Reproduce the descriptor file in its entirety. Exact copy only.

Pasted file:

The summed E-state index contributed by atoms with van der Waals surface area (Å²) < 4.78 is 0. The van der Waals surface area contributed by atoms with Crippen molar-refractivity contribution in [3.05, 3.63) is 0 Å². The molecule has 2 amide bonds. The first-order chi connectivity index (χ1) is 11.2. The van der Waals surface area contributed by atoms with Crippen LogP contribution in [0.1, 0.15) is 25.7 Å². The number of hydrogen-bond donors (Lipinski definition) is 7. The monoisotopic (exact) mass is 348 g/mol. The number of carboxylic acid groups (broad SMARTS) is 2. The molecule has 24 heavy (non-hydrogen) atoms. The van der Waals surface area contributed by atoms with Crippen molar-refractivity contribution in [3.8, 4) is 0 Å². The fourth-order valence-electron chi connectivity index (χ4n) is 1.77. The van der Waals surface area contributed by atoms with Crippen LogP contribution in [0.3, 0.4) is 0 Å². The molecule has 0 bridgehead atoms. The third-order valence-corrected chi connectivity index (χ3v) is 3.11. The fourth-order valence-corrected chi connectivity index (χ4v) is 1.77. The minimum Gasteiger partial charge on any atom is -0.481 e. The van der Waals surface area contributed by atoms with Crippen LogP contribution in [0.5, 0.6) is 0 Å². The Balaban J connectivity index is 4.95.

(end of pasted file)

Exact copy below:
The summed E-state index contributed by atoms with van der Waals surface area (Å²) < 4.78 is 0. The van der Waals surface area contributed by atoms with Crippen molar-refractivity contribution in [3.05, 3.63) is 0 Å². The molecule has 2 amide bonds. The first-order chi connectivity index (χ1) is 11.2. The van der Waals surface area contributed by atoms with Crippen LogP contribution in [0.1, 0.15) is 25.7 Å². The number of hydrogen-bond donors (Lipinski definition) is 7. The monoisotopic (exact) mass is 348 g/mol. The number of carboxylic acid groups (broad SMARTS) is 2. The molecule has 24 heavy (non-hydrogen) atoms. The van der Waals surface area contributed by atoms with Crippen molar-refractivity contribution in [3.8, 4) is 0 Å². The fourth-order valence-electron chi connectivity index (χ4n) is 1.77. The van der Waals surface area contributed by atoms with Crippen LogP contribution in [0.3, 0.4) is 0 Å². The molecule has 0 bridgehead atoms. The third-order valence-corrected chi connectivity index (χ3v) is 3.11. The fourth-order valence-corrected chi connectivity index (χ4v) is 1.77. The minimum Gasteiger partial charge on any atom is -0.481 e. The van der Waals surface area contributed by atoms with Crippen LogP contribution in [0.5, 0.6) is 0 Å². The Balaban J connectivity index is 4.95.